edx MOOC-Calculus Applied; HarvardX

edx MOOC-Calculus Applied; HarvardX

Apply tools of single-variable calculus to create and analyze mathematical models used by real practitioners in social, life, and physical sciences.

Syllabus

  • Introduction Section (Section 0)
  • Section 1: What Makes a Good Test Question? Mathematical Models to Measure Knowledge and Improve Learning
  • Section 2: Economic Applications of Calculus: Price and Demand in a Tale of Two Cities
  • Section 3: From X-Rays to CT-Scans: Mathematics and Medical Imaging
  • Section 4: What is Middle Income? Thinking about Income Distributions with Statistics and Calculus
  • Section: 5 Population Dynamics Part I: the Evolution of Population Models
  • Section 6: Population Dynamics II: A Biological Puzzle OR How Fishing Affects a Predator-Prey System
  • Section 7: Extinction, Chaos and other Bifurcation Behavior
  • Section 8: Outbreak! Budworm Populations and Bifurcations
  • Section 9: Species in Competition: Coexistence or Exclusion

Đăng kí (free): link

———–&&&———-

DataCamp Course-Quantitative Risk Management in R; Alexander J. McNeil

DataCamp Course-Quantitative Risk Management in R; Alexander J. McNeil

Quantitative Risk Management in R

Course Description

In Quantitative Risk Management (QRM), you will build models to understand the risks of financial portfolios. This is a vital task across the banking, insurance and asset management industries. The first step in the model building process is to collect data on the underlying risk factors that affect portfolio value and analyze their behavior. In this course, you will learn how to work with risk-factor return series, study the empirical properties or so-called “stylized facts” of these data – including their typical non-normality and volatility, and make estimates of value-at-risk for a portfolio.

CHAPTERS:

  1. Exploring market risk-factor data

  2. Real world returns are riskier than normal

  3. Real world returns are volatile and correlated

  4. Estimating portfolio value-at-risk (VaR):

  • Value-at-risk and expected shortfall
  • Computing VaR and ES for normal distribution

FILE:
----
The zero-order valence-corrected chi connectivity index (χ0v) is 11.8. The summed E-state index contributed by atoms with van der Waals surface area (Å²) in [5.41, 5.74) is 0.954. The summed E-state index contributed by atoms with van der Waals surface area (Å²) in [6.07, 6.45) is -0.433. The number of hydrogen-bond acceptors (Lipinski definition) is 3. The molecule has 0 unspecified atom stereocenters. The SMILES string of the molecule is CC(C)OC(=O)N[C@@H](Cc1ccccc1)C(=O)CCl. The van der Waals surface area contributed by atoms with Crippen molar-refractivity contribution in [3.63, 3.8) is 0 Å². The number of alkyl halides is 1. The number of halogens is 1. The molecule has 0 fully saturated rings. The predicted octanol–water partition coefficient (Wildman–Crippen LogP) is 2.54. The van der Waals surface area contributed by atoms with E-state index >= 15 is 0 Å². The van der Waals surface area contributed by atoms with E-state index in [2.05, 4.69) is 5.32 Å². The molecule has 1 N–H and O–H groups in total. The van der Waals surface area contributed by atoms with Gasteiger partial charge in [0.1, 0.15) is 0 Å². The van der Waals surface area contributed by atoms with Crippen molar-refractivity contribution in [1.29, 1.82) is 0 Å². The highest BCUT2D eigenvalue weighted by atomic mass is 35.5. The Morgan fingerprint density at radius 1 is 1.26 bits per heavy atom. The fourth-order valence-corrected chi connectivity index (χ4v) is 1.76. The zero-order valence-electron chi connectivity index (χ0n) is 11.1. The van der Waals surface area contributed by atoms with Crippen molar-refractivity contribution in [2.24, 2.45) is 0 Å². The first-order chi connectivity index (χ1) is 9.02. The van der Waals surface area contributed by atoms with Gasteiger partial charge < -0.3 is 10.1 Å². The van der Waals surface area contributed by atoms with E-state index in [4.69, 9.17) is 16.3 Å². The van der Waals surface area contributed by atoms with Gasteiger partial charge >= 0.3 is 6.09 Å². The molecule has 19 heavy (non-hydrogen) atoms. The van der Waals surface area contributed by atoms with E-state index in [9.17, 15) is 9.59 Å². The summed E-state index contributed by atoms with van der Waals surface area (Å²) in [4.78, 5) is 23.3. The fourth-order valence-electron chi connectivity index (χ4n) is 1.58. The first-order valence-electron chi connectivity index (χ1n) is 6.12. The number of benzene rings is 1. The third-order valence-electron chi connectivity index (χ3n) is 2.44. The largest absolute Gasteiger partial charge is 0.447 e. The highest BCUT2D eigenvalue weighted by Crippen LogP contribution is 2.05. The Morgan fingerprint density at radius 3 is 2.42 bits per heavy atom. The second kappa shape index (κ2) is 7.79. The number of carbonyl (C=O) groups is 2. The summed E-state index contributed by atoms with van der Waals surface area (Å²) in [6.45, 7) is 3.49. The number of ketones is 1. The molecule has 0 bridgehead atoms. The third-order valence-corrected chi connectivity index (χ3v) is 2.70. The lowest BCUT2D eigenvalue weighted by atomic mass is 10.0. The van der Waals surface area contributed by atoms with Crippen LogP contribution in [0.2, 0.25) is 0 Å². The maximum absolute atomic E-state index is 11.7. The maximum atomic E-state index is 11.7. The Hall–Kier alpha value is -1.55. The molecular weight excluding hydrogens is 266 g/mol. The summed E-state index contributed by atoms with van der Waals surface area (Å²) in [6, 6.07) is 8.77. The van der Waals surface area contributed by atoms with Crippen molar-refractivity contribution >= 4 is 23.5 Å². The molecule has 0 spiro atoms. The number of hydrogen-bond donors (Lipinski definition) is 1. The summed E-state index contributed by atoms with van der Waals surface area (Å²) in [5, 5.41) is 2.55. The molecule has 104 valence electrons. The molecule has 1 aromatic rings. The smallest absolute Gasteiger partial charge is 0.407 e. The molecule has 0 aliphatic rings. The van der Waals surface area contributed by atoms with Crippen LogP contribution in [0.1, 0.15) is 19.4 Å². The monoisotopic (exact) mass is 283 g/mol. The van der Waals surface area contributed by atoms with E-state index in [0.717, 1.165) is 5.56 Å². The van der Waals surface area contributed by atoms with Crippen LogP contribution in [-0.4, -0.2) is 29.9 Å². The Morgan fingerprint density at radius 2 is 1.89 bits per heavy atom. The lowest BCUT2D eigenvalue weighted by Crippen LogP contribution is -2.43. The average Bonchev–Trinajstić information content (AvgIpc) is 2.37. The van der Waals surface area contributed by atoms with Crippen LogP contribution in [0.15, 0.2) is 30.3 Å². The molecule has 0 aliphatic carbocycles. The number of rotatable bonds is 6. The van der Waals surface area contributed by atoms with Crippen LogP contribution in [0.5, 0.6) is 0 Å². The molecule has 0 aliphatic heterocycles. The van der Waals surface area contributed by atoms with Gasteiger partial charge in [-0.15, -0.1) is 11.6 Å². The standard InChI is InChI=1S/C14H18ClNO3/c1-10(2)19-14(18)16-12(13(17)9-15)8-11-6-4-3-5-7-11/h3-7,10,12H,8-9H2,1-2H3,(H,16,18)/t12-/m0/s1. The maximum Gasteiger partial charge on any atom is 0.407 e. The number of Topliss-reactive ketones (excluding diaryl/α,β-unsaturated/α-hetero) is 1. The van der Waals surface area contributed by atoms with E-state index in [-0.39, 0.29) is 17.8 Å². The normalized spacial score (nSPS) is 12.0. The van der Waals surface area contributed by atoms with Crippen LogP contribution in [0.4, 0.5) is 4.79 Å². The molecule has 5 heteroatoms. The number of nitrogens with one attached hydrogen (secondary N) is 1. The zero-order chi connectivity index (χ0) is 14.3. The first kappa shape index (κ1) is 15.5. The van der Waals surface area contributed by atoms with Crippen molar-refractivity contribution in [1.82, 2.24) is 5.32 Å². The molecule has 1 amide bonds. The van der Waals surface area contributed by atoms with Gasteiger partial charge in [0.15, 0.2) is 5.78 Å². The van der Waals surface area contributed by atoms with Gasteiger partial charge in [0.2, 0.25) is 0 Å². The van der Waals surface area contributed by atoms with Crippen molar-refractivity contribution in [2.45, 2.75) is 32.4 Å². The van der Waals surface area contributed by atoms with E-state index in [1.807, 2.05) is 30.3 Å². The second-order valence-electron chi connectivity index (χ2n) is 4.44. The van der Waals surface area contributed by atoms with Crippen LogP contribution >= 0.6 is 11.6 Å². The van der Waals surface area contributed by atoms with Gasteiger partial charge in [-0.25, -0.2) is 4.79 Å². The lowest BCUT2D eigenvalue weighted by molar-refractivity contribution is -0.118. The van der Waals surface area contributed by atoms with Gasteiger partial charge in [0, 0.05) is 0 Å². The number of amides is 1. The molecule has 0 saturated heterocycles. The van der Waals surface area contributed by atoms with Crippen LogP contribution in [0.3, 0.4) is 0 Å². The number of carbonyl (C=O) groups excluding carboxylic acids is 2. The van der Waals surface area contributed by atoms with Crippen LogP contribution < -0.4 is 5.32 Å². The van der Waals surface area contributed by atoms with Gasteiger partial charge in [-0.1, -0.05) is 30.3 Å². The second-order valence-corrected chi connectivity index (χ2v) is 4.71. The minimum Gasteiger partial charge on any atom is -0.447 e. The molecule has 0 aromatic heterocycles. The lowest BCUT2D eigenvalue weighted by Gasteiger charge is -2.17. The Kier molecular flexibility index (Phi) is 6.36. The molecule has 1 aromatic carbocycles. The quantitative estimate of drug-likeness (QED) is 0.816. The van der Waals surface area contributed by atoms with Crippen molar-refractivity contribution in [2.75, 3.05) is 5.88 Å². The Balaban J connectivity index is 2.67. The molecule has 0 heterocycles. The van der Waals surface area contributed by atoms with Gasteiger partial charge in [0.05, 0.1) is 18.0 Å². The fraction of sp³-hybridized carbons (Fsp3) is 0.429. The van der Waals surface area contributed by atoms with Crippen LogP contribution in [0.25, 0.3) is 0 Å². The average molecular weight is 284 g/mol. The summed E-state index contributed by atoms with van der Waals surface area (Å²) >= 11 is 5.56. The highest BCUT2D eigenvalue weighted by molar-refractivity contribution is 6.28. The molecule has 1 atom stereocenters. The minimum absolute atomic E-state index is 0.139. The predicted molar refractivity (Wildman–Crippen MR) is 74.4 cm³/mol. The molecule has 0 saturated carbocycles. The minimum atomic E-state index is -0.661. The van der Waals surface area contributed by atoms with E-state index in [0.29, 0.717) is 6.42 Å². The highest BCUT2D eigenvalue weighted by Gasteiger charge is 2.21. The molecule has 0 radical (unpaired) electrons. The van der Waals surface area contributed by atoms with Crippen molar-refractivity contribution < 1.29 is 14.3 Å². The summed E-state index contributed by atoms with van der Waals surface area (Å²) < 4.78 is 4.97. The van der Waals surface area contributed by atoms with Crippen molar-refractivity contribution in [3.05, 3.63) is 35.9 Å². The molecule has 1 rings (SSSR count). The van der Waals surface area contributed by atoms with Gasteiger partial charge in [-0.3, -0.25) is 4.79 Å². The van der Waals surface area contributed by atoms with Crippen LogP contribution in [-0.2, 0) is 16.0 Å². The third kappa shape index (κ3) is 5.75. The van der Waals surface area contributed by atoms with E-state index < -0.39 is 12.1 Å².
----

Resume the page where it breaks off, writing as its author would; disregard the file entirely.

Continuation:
• International equity portfolio
  • Examining risk factors for international equity portfolio
  • Historical simulation
  • Estimating VaR and ES
  • Option portfolio and Black Scholes
  • Compute Black-Scholes price of an option
  • Equity and implied volatility risk factors
  • Historical simulation for the option example
  • Historical simulation of losses for option portfolio
  • Estimating VaR and ES for option portfolio
  • Computing VaR for weekly losses
  • Wrap-up

******************

Đăng ký (free): link

———————–&&&——————–

FutureLearn MOOC-Big Data: Mathematical Modelling; Queensland University of Technology

FutureLearn MOOC-Big Data: Mathematical Modelling; Queensland University of Technology

Learn how to apply selected mathematical modelling methods to analyse big data in this free online course.

Learn how mathematics underpins big data analysis and develop your skills.

Mathematics is everywhere, and with the rise of big data it becomes a useful tool when extracting information and analysing large datasets. We begin by explaining how maths underpins many of the tools that are used to manage and analyse big data. We show how very different applied problems can have common mathematical aims, and therefore can be addressed using similar mathematical tools. We then introduce three such tools, based on a linear algebra framework: eigenvalues and eigenvectors for ranking; graph Laplacian for clustering; and singular value decomposition for data compression.

What topics will you cover?

  • Introduction to key mathematical concepts in big data analytics: eigenvalues and eigenvectors, principal component analysis (PCA), the graph Laplacian, and singular value decomposition (SVD)
  • Application of eigenvalues and eigenvectors to investigate prototypical problems of ranking big data
  • Application of the graph Laplacian to investigate prototypical problems of clustering big data
  • Application of PCA and SVD to investigate prototypical problems of big data compression

*********************

Đăng kí (free): link

————————–&&&————————–

Coursera MOOC-Machine Learning Foundations: A Case Study Approach; University of Washington [with Python]

Coursera MOOC-Machine Learning Foundations: A Case Study Approach; University of Washington

UW_square_180x180.png (72×72)

About this course: Do you have data and wonder what it can tell you? Do you need a deeper understanding of the core ways in which machine learning can improve your business? Do you want to be able to converse with specialists about anything from regression and classification to deep learning and recommender systems?